It turns out that I can get the AB Grade Marine Douglas Fir locally.  My plan is to glass and paint the outside of the hull (dark green) and leave the interior an all wood finish.  I just might wind up using the Douglas Fir and use the A-face toward the inside.

I used vertical grain doug fir for most of the chines, sheers, (I snapped a few) and floor battens - the grain really looks good in epoxy - and mahogany for the inner sheer because a) my widebody design caused me to keep snapping sheers and that mahogany bends like nobody's business and b) I wanted the contrast when you look down the gunwhales. It looks great.  For panels, I used 3/8 on the sides and 5/8 on the bottom.  Also, the hankinson design has no ribs on the interior except for the side storage compartments amidships. clean look. easy to move around in for oafs like me.



I agree with this Dave.  That is the way we build also.

Today's discussions have really made me think about how I need to approached my boat design.

What I did was take an existing set of profile and plan dimensions of the sheer and chine and rescale them to what I wanted (slightly longer, wider, and taller).  I then added some additional frame members and made the frames equidistant to each other.  Then I calculated the as-cut dimensions of the side panels and, low and behold, the gunwale-edges and chine-edges of the side panels are not perfectly straight.  This would have given me the "compound bend" problem that Dave pointed out in his post.

What I need to do is revisit the design, but this time begin with the as-cut dimensions of the side panels (forcing them to have straight gunwale and chine edges) and let the profile and plan dimensions of the sheer and chine fall into place accordingly.  Then I can calculate the frame dimensions for the resulting proportions.

In other words, begin the design with side panels whoes as-cut dimensions have straight edges along the gunwale-edges and chine-edges.  This prevents the sheer rails, chine logs, and chine caps from developing any "compound bends" when applied and they should lay flat along the surfaces of the side panels.

Then the degrees of freedom of the design are accomodated in the dimensions of the frame elements.

Guy - we have much in common, both are in Idaho Falls and starting our first boat. I am only 1 - 2 steps ahead of you. I am building from a custom set of plans i made combined from a Don Hill 16' and plans for a Honky Dory I purchased from Sandy at Montana Riverboats. I am stretching my boat to 18' (gunnel) and building a 56" bottom for it. I am currently waiting for my bottom scarph joints to set up and then I will start wrapping my sides around my temp. frames. (I am building a stitch & glue). If you would like to get together and go over plans, feel free to send me email at flyguy688@live.com. I would be great to have someone local to bounce ideas around with.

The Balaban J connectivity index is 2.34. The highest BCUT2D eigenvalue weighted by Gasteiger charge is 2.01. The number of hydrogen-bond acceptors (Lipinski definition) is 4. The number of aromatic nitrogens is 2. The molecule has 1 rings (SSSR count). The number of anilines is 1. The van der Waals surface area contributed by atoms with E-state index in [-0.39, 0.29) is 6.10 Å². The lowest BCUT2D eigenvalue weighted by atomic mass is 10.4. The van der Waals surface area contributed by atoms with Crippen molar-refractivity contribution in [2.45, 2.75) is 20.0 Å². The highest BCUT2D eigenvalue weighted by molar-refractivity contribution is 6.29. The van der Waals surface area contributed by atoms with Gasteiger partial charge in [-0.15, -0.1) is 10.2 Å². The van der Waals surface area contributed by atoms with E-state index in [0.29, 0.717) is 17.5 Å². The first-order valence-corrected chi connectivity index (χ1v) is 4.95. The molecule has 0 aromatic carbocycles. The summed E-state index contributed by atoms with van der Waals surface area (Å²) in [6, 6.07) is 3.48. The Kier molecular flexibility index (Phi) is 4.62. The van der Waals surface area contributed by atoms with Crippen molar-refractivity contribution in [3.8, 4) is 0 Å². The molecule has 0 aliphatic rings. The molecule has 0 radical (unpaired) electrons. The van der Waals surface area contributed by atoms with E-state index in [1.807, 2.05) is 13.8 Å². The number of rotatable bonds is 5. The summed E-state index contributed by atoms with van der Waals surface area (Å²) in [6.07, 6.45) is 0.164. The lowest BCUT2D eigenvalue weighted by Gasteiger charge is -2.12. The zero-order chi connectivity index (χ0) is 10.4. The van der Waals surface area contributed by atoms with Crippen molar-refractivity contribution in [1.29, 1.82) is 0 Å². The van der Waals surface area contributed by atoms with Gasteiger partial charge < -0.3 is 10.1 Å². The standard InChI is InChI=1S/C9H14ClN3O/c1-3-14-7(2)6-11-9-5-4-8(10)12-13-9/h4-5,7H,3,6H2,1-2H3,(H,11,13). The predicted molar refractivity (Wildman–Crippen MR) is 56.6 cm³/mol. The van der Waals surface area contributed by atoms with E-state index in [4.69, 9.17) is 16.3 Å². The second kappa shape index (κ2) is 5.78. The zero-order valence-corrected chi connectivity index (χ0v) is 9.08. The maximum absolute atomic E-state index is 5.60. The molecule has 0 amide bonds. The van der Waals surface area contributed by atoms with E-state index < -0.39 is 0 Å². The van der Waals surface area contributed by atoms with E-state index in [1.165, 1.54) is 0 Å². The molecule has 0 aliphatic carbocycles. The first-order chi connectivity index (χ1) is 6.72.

That's awesome Greg.  I will get in contact with you.

I have been waffling on the width of the boat.  Do I stay under 48 in. or do I go with the wider bottom and have a center-length scarf?  I do want a boat that holds three comfortably; as in front, center, and back.  So I am leaning toward a center-line length of 17 ft.

I've considered stitch & glue, but I really like the look of the traditional framed drift boats.  The stich & glue construction should certainly produce a lighter boat.

I am still working on finalizing my design spreadsheet.  The basic calculation strategy is this...

1) specify the as-cut 2D dimensions of the side panels (with straight sheer and chine edges)

2) specify the maximum bottom width

3) specify the minimum transom width

4) mathematically bend a vertical side panel around a horizontal Catenary curve

5) mathematically rotate the bent side panel off vertical through centerline until stem face is vertical

6) translate resulting coordinate system into standard construction coordinate system

7) define profile and plan views of the sheer and chine

8) specify number of frame elements

9) calculate the as-cut dimensions of the frame elements.

Hopefully, I will get this part of the project wrapped up this weekend.

Guy, I am intrigued by your design spreadsheet idea. How will you develop items 4 and 5? How will you translate the coordinate systems?

Overall I just want to learn more about your process. I am guessing that perhaps you have an engineering background?

As always it is very informative to see the approaches that people take to develop their boats.

Rick Newman